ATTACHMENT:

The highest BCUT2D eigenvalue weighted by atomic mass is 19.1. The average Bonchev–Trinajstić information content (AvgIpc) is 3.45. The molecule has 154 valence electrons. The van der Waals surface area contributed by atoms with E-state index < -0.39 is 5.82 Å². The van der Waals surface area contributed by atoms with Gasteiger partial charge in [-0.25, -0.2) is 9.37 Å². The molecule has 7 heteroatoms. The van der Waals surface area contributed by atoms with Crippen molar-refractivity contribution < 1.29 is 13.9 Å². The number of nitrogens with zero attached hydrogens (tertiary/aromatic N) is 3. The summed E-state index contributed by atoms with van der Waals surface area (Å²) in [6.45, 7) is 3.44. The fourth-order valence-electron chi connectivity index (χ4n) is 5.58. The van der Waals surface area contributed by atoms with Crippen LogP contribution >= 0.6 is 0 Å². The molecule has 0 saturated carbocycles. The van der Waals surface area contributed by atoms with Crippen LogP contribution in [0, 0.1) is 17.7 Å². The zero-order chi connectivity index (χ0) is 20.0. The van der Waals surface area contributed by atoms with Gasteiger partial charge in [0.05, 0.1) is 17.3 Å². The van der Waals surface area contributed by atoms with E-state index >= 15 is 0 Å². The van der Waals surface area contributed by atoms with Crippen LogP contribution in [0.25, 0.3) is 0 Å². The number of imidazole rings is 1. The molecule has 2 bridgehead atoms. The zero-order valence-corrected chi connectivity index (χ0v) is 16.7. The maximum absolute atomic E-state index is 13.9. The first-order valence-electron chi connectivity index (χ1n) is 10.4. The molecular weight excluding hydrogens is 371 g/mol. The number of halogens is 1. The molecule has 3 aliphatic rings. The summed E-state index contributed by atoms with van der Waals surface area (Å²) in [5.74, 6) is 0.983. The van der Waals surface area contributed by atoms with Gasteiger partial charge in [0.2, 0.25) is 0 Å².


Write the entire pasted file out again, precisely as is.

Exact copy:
The highest BCUT2D eigenvalue weighted by atomic mass is 19.1. The average Bonchev–Trinajstić information content (AvgIpc) is 3.45. The molecule has 154 valence electrons. The van der Waals surface area contributed by atoms with E-state index < -0.39 is 5.82 Å². The van der Waals surface area contributed by atoms with Gasteiger partial charge in [-0.25, -0.2) is 9.37 Å². The molecule has 7 heteroatoms. The van der Waals surface area contributed by atoms with Crippen molar-refractivity contribution < 1.29 is 13.9 Å². The number of nitrogens with zero attached hydrogens (tertiary/aromatic N) is 3. The summed E-state index contributed by atoms with van der Waals surface area (Å²) in [6.45, 7) is 3.44. The fourth-order valence-electron chi connectivity index (χ4n) is 5.58. The van der Waals surface area contributed by atoms with Crippen LogP contribution >= 0.6 is 0 Å². The molecule has 0 saturated carbocycles. The van der Waals surface area contributed by atoms with Crippen LogP contribution in [0, 0.1) is 17.7 Å². The zero-order chi connectivity index (χ0) is 20.0. The van der Waals surface area contributed by atoms with Gasteiger partial charge in [0.05, 0.1) is 17.3 Å². The van der Waals surface area contributed by atoms with E-state index >= 15 is 0 Å². The van der Waals surface area contributed by atoms with Crippen LogP contribution in [0.25, 0.3) is 0 Å². The number of imidazole rings is 1. The molecule has 2 bridgehead atoms. The zero-order valence-corrected chi connectivity index (χ0v) is 16.7. The maximum absolute atomic E-state index is 13.9. The first-order valence-electron chi connectivity index (χ1n) is 10.4. The molecular weight excluding hydrogens is 371 g/mol. The number of halogens is 1. The molecule has 3 aliphatic rings. The summed E-state index contributed by atoms with van der Waals surface area (Å²) in [5.74, 6) is 0.983. The van der Waals surface area contributed by atoms with Gasteiger partial charge in [0.2, 0.25) is 0 Å².